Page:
Well the big news of this week, this month and possibly this year is that Colin Guinn is back in the multicopter business and this time with 3D Robotics, his employment was confirmed this afternoon.
Colin Guinn was the global face of DJI on YouTube, known for his tutorials on using the Phantom, he specifically credited his team for DJI’s 27,000 Facebook likes and 30,000 YouTube subscribers and millions of views in the injunction against DJI that was filed on 22nd of January 2014.
The fact 3D Robotics is a US company and Guinn has experience building up a multicopter brand in America makes for an interesting combination.
The multicopter masses had a love hate relationship with Colin Guinn, his tutorials on the Phantom were universally well received but there was frustration that problems such as fly-aways were never really addressed except on one video by Mitch Bergsma, which DJI recently tried to have taken down but appeared to relent after a social media outcry, even this video presented fly-aways as a preventable user error which isn’t a fair analysis.
If Colin Guinn enters the social media limelight for 3D Robotics, it would be welcomed if this time around there’s a more open and honest appraisal of the benefits along with the risks of using multicopters.
Colin Guinn clearly is successful at marketing but new users of multicopters such as those from professional photography backgrounds expect excellent customer service such as that offered by Canon, so marketing spin alone isn’t enough. 3D Robotics has to date offered, especially to IRIS users, very good customer service, that is a focus it cannot afford to lose.
3D Robotics is playing catch up, whilst its newest quadcopter the IRIS has a loyal following and has a lot of power features, it clearly wasn’t designed for video photography and the offering of the Tarot gimbal really isn’t inspiring. With Colin Guinn on board, could his passion for creating video with multicopters help 3D Robotics redefine its product offerings?
A stable tune will return to level in stabilize when you jerk the stick suddenly in roll or pitch.
I start with a Stab_P of something conservative like the default 4.5.
Then a conservative Rate_D of .005
Try a rate_P of .1 and increase to give it more responsiveness. You may be able to go up quite high, but the goal is to get it to respond well, not perfect.
Once it flies OK and returns to level without feeling out of control, try Auto-tune.
The reason you want it to be somewhat tuned before starting is the gains are swapped with every set point change. If your gains aren't in the ballpark, it won't return to level under control. Or you may have issues when you bring it back to you after it has drifted away due to wind.
Jason Short How exactly do you start with a stable tune? My ESCs are rated far higher than the motors I'm using anyway, it's a Vulcan quad (with reduced sized arms so smaller than an F550) and a Vulcan quad with long arms, in the region of an S800 in size.
And BTW, Colin has been terrific to work with and I'm really excited he's here at 3DR!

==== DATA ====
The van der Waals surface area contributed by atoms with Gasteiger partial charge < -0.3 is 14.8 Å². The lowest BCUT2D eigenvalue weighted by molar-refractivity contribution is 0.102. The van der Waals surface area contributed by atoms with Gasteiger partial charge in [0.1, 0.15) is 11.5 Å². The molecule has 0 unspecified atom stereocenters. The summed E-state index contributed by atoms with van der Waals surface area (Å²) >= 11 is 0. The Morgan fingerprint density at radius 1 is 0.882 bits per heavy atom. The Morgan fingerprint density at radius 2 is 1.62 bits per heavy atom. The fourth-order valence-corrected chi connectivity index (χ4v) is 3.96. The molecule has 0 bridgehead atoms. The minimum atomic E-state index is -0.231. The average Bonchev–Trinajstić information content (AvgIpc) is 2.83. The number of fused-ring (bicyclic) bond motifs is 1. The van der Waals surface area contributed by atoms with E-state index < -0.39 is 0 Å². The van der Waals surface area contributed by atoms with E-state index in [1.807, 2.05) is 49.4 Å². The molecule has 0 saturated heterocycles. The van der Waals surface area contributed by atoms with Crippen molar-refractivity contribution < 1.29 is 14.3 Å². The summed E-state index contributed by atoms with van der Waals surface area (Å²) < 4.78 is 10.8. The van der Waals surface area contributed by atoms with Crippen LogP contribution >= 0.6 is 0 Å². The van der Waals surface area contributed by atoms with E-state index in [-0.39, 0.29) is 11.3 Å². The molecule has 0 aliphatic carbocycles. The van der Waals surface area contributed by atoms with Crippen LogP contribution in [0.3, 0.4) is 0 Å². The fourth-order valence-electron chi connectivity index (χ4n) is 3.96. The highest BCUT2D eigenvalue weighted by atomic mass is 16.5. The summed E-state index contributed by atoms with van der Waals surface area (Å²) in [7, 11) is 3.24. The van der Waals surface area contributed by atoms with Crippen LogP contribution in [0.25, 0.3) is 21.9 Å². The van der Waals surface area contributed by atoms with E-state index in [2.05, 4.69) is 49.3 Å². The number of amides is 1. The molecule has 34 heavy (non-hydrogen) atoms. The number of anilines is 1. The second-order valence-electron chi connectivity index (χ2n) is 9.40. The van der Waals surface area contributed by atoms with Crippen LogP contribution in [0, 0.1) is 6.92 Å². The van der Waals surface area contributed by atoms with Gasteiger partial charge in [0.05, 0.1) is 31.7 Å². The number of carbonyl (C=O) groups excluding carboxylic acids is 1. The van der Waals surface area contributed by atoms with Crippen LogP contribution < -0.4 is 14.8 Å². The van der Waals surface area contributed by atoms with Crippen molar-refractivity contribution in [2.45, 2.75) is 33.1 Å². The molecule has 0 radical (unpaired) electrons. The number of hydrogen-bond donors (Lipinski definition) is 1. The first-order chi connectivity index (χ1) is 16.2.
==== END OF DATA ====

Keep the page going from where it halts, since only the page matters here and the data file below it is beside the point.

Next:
I spent some time with Leonard last week testing and reviewing Auto-tune. What I learned was Auto-tune won't crash your copter if you start with a stable tune, but it will crash a copter that isn't properly spec'd.
Large copters can easily overpower and burnout ESCs or loose sync when doing these 20° step changes in angle. This is not really the fault of the auto-tune algorithm or Pixhawk. If something goes wrong during the test, it was bound to happen eventually in flight. I would avoid SimonK ESC's in any motor than can draw a lot of current. When you have a large moment arm on a copter, the added speed of SimonK is useless anyway. Better to stick with well filtered traditional ESCs.
On no Rob_Lefebvre that's not good ! Up until the IRIS I've always had DJI, but my background is in software testing (video-photography is a second job and a passion) so I soon picked up on a pattern of poor testing, I wouldn't be surprised if earlier firmware went out without any testing whatsoever. In any industry poor testing is unacceptable, but in the multicopter industry where the copters can cause serious harm and potentially death it's utterly unforgivable. With that in mind I've already started removing DJI gear from my copters which I'm shortly going to put on eBay, the recent problems with the A2 made my mind up, because if DJI won't ensure quality on its most expensive flight controller then what hope is there for all the users on the Naza?
My concern using the Pixhawk is the autotune looks a little bit scary to use on an expensive rig, but I guess I'll have to try it and see.
Unfortunately, I'm sure they could pass an ISO audit just fine. The thing about ISO, is it's not about "quality" in the sense that most people assume. It's just about "do what you document, document what you do". So if you document that you put out crap quality, that's totally fine. If one of your core operating methods is "Never ever admit to bugs, ever." then that is totally fine too.
On that point I hope the DJI trend of "competitions" where they give only a few winners then use every piece of content submitted doesn't happen either as it comes across as intellectual theft via small print.
One of the UAV Hive boys asked Colin Guinn just this week if he was interested in a role in RoboQuad 2, he's not replied yet, he's probably too afraid but if he declines we can find a role for you Chris. ;-) https://www.youtube.com/watch?v=hUR3FrD4iKQ
Thanks Andy but of course, i'm kidding.